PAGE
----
“That’s weird,” I muttered. The door had been left open, not kicked in—someone left in a hurry.

I kept a gun in my hand as I walked through the house. There were papers strewn across the living room, and the desk drawers were open. Other than that, there wasn’t much out of place. There were no broken windows or broken furniture.

The master bedroom had a couple of dressers that were tipped over, and clothes were strewn across the room. It wasn’t what I expected to find. Clearly, Harold wasn’t ready to face me yet because if he had, he would be here. I pulled my cellphone from my pocket and dialed Dad’s phone number.

“Andrew?” Dad asked, his voice thick with worry.

“Dad, I’m okay. I made it to San Francisco. You’re never going to believe this,” I muttered. My eyes searched the bedroom as I spun in a slow circle.

“What is it?”

“It’s fucked up, Dad. It’s like Irena wasn’t taken. There isn’t any blood. The door was left open. The living room and bedroom are the only messy rooms, and it isn’t that bad. There are no signs of a struggle. Her cellphone is here on the bed. Harold was here.”

“I have a thought,” Dad started.

“I’d love to hear it.”

“I’ll bet that Harold called Irena like he called you. He probably scared her off, and she left,” Dad said. “We have to find her. He will kill her if we can’t get to her first.”

“She left in a hurry. She left her cellphone,” I said. What Dad said was the only thing that made sense. I started for the bedroom door. “I’m on my way back home.”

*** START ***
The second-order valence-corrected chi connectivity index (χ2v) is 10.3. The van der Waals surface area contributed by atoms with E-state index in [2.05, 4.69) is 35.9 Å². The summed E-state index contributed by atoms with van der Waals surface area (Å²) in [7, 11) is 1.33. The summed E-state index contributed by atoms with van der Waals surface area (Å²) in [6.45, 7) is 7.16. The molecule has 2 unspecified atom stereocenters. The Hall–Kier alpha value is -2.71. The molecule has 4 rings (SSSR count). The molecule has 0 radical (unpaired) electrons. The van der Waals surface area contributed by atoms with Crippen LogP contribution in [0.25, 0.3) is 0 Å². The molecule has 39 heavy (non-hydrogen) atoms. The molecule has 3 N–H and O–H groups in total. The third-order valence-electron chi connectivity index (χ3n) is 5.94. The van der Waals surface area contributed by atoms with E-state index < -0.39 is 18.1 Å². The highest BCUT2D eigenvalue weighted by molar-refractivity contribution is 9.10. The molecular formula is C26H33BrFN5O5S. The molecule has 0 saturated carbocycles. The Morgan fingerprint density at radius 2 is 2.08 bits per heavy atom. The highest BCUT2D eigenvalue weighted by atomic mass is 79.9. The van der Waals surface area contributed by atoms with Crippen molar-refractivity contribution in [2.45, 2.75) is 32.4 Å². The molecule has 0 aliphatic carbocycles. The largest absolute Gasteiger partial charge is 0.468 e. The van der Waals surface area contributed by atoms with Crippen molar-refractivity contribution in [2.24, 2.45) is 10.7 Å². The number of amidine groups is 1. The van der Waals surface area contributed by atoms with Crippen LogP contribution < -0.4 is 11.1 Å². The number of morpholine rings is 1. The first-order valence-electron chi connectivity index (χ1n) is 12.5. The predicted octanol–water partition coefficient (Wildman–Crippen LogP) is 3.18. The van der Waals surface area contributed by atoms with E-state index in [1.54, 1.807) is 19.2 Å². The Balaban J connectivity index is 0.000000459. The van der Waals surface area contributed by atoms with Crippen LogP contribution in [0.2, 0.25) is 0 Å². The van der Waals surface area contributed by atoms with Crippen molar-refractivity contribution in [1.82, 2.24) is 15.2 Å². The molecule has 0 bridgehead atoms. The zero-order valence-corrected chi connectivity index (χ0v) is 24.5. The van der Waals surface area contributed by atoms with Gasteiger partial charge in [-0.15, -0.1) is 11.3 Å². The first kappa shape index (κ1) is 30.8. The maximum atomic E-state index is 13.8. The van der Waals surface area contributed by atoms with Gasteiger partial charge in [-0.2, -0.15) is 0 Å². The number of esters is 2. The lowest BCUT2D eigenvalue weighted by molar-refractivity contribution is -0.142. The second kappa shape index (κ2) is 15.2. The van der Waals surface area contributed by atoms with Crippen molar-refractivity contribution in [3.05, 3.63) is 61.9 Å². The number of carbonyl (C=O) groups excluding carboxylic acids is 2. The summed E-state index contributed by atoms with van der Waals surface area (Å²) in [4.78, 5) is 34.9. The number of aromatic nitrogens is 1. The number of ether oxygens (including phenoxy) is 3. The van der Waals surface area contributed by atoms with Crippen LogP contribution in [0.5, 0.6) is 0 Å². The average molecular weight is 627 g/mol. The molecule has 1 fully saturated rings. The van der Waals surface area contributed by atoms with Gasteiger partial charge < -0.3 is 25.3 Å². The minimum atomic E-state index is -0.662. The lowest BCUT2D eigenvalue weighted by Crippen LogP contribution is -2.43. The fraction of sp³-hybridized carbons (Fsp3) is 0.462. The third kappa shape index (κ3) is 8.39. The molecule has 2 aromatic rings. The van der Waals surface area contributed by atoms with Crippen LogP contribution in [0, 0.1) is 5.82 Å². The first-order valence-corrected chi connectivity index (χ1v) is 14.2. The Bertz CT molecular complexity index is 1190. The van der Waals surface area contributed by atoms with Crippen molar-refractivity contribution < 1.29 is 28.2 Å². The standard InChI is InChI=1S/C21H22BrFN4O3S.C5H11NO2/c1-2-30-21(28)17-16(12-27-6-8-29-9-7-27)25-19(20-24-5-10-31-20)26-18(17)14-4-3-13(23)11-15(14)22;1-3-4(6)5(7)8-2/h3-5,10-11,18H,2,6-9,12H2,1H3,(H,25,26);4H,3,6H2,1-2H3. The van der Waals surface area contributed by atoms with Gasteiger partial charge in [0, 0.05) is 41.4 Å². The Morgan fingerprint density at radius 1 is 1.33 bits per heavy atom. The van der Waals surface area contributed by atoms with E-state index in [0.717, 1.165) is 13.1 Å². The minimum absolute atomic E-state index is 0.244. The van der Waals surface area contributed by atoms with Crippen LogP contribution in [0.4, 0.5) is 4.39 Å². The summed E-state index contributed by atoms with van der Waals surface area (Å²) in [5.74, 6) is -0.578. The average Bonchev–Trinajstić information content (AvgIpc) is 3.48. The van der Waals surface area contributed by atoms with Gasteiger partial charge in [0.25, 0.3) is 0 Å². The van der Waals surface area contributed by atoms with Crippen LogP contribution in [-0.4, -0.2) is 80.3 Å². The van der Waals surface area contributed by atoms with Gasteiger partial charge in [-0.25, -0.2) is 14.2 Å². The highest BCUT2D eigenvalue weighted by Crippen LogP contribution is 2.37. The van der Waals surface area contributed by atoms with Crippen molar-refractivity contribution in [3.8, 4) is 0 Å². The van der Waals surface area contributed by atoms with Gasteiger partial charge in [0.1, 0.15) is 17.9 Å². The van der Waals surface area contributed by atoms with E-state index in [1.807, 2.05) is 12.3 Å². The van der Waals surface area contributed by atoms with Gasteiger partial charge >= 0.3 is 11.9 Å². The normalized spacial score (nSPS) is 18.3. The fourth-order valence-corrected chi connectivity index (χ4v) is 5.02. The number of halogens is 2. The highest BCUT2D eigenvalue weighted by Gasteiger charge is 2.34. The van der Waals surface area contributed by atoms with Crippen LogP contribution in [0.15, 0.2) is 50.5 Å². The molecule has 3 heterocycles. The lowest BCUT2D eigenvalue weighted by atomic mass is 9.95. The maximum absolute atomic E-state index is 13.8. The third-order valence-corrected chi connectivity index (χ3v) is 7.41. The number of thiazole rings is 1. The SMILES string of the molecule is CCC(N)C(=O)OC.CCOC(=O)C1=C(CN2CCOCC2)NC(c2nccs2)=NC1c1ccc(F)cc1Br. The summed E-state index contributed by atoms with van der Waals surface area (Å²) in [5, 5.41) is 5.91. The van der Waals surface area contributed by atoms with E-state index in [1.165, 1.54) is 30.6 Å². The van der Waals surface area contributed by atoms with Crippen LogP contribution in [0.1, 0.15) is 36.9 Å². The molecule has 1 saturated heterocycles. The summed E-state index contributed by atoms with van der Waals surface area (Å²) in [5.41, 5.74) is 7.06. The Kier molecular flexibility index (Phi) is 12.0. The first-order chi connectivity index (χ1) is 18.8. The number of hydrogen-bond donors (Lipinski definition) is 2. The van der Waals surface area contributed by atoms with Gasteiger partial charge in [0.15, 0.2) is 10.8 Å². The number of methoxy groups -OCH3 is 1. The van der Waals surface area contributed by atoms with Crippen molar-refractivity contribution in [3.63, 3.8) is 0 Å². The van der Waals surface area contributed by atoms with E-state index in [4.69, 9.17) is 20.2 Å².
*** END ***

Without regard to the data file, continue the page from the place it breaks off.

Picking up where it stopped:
“Good, but Andrew?”


“Son, let us help you. We already lost you once. We can’t go through that when we just got you back. Your mother and I have been going crazy the last couple of hours. I understand how you feel about wanting to do it alone, but we want to help you. That’s what family is for.”

I stopped and nodded. After a moment of silence, I realized he couldn’t see my gesture. “Okay. I’ll be back soon.” I hung up the phone and dialed Abby’s number.

She answered right away. “Andrew?” The panic in her voice made me lose my stride.

“Hi, bebé,” I said.

She breathed a sigh of relief into the phone. “God, please come home. I couldn’t sleep. Stormy won’t stop crying—”

“Put her on the phone.”

Stormy sniffled as she took the phone. “H-hello?”

“Baby girl, what are you crying for?” I said and smiled.

“Daddy, everyone is sad. Mommy is scared since you left, but she won’t tell me why. I asked her if you were coming back, and she wouldn’t tell me.”

“I’m coming back. I’ll be there very soon. Stop your crying and go to sleep. I’ll be home when you wake up. Okay?”

Stormy sniffled again. “Do you promise?”

“I promise. I love you.”

“I love you.” Stormy sounded happier. I could hear the smile in her voice.

“That’s my girl. Give the phone back to your mom.”

“Here, Mommy.”

“Andy? Are you on your way?” she asked.

The car started quietly. “I’m heading back to the airport now. I’ll text you before take-off.”

We said goodbye and hung up. I drove back to the airport as I thought hard about Irena’s house. However, the only conclusion I came to is that Dad had to be right.


As soon as I walked into the mansion, there were hands all over me. Angel patted me on the back and smiled at me. Mia squeezed my arm gently. Dad and Mom embraced me.

Everyone took a step back as Abby approached. She stopped a few feet away and smiled weakly.